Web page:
Whether in it ‘terminal’ phase colors as seen here, or in its initial phase, the Cortez Rainbow Wrasse or Paddlefin Wrasse is one of the most beautiful of the Thalassoma wrasses!

This wrasse is named not only for its native environment, the Sea of Cortez, but also for its bold rainbow coloring. Like all the Thalassoma wrasses, the Cortez Rainbow Wrasse has more than one color phase and for this fish there are two. In their natural environment the these fish are most abundant as juveniles and initial phase females with a striped rainbow pattern. A few terminal phase males, like the one pictured above, will be mixed in. In either phase they are beautiful and a joy to watch.

The Cortez Rainbow Wrasse is active, hardy, and long-lived in the aquarium. Though smaller than most of these wrasses it is still very active during the day and will need to have plenty of swimming room. It also will need a lot of rockwork with nooks and crannies for retreating as well as for sleeping at night. Juveniles will sometimes act as cleaners but become aggressive as adults. It is an excellent fish for the community aquarium as long as its tank mates are of a similar temperament. This wrasse doesn’t bother corals but it will eat crustaceans, invertebrates, and small fish. It may even eat mantis shrimp and bristleworms.

Scientific Classification

Species: lucasanum

Habitat: Natural geographic location

The Cortez Rainbow Wrasse was described by Gill in 1863. They are found in the Sea of Cortez or Gulf of California, south to Panama and the Galapagos Islands. Inhabiting shallow rocky lagoons and reefs at depths down to 210 feet (64 meters), they are seen swimming in large loose groups of 50 or more fish, or in small groups consisting of females with one dominant male.

Rainbow wrasse in the tank
Image Credit: Vojce, Shutterstock


These fish are not listed on the IUCN Red List.


The Cortez Rainbow Wrasse has two color phases. Juveniles and initial phase fish have yellow, black, and red horizontal stripes. As this fish ages, the black mid-body stripe becomes broader and jagged and the yellows fade. Secondary or terminal phase males (females that have changed into males) are characterized by a bright yellow band just behind a blue to green head, a purplish blue tail and a red body.

Length/Diameter of fish:

Adults can reach up to about 6 inches (15 cm).

Maintenance difficulty

This wrasse is hardy and moderately easy to maintain. Generally not considered totally reef safe as it will eat most of your small crustaceans and invertebrates, though it will not bother your corals or plants. House with other aggressive species at least the same size, and to reduce incidents add this wrasse last to the aquarium. The Cortez Rainbow Wrasse becomes more aggressive as it ages.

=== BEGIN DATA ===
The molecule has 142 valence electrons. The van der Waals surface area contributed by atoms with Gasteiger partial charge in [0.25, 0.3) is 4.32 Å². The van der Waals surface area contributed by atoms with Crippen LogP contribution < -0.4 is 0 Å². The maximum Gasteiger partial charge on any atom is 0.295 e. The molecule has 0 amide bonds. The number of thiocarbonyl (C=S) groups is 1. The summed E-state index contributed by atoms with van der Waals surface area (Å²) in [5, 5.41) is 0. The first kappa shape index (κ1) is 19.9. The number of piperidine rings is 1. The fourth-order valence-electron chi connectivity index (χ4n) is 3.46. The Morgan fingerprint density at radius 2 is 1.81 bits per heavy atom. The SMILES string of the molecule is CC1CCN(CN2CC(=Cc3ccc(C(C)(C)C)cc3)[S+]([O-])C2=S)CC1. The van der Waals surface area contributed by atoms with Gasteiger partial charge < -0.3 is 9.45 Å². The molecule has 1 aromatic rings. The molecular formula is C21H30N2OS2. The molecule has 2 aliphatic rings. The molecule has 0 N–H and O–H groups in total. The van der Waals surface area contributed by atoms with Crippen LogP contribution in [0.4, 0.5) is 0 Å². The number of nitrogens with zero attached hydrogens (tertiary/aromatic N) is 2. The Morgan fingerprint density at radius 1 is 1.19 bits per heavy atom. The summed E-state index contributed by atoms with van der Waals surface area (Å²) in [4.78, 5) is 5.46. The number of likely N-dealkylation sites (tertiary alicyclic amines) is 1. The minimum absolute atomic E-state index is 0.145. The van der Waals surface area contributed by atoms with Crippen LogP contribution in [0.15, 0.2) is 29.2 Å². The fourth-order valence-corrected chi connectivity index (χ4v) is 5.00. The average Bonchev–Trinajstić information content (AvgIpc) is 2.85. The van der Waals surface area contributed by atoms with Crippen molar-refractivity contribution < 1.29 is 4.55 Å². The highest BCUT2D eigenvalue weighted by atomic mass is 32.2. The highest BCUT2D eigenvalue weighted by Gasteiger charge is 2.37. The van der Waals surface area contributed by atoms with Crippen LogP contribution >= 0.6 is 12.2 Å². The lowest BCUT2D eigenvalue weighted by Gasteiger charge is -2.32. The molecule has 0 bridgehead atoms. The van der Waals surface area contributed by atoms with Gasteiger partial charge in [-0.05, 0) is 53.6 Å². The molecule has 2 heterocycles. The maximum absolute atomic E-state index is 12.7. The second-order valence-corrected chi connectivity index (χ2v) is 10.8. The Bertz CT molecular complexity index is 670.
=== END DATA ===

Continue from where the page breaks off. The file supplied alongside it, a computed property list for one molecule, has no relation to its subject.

The Cortez Rainbow Wrasses are carnivorous, in the wild they eat small hard-shelled invertebrates, crustaceans, worms, and fish. Feed a varied protein diet including small crustacea such as feeder shrimp, chopped up marine flesh, formulas and frozen foods such as mysis and brineshrimp, and even flake foods. They are high energy fish that need to be fed 2 or 3 times a day.

Rainbow wrasse fish
Image Credit: Vojce, Shutterstock


Normal water changes at 10% biweekly or 20% monthly. For more information see, Marine Aquarium Basics: Maintenance

Aquarium Parameters

This fish needs to have a large aquarium with lots of space for swimming, a sandy substrate and, lots of rockwork for hiding and sleeping.
Minimum Tank Length/Size:
A minimum 50 gallon (189 liters) aquarium. 75 gallons or larger if kept as a pair.
Light: Recommended light levels
No special requirements, though does enjoy patches of sunlight.
No special requirements. Normal temperatures for marine fish is between 74° and 79° F (23 – 26° C), but can be kept up to 83° F (28°C).
Water Movement: Weak, Moderate, Strong
No special requirements.
Water Region: Top, Middle, Bottom
They will spend time in all parts of the aquarium.

Social Behaviors

Should be kept singly or may be kept with a mate if the aquarium is 75 gallons or larger. Though juveniles sometimes act as cleaners these fish become aggressive as adults. House with similar sized aggressive fish; tangs and triggers make good tank mates. Avoid slow moving or smaller fish as they will be harassed, possibly eaten.

Sex: Sexual differences

Females will have the initial phase striped color patterning while males will have the secondary or terminal phase coloring. See the details of these two phases above under ‘Description’.

Rainbow wrasse
Image Credit: Podolnaya Elena, Shutterstock


Not yet bred in captivity. The Cortez Rainbow Wrasses have two methods of spawning. The first method is where large loose groups of 50 or more fish will rise from the bottom, release eggs and sperm at the top of the water column, then quickly dart back down. This method has been observed as being most common in the summer. The second method is where a terminal male will form a harem and spawn with individual females.


The Cortez Rainbow Wrasse is often available, both on the internet or through pet stores and is moderately priced.

Featured Image Credit: Hafit Irawan, Shutterstock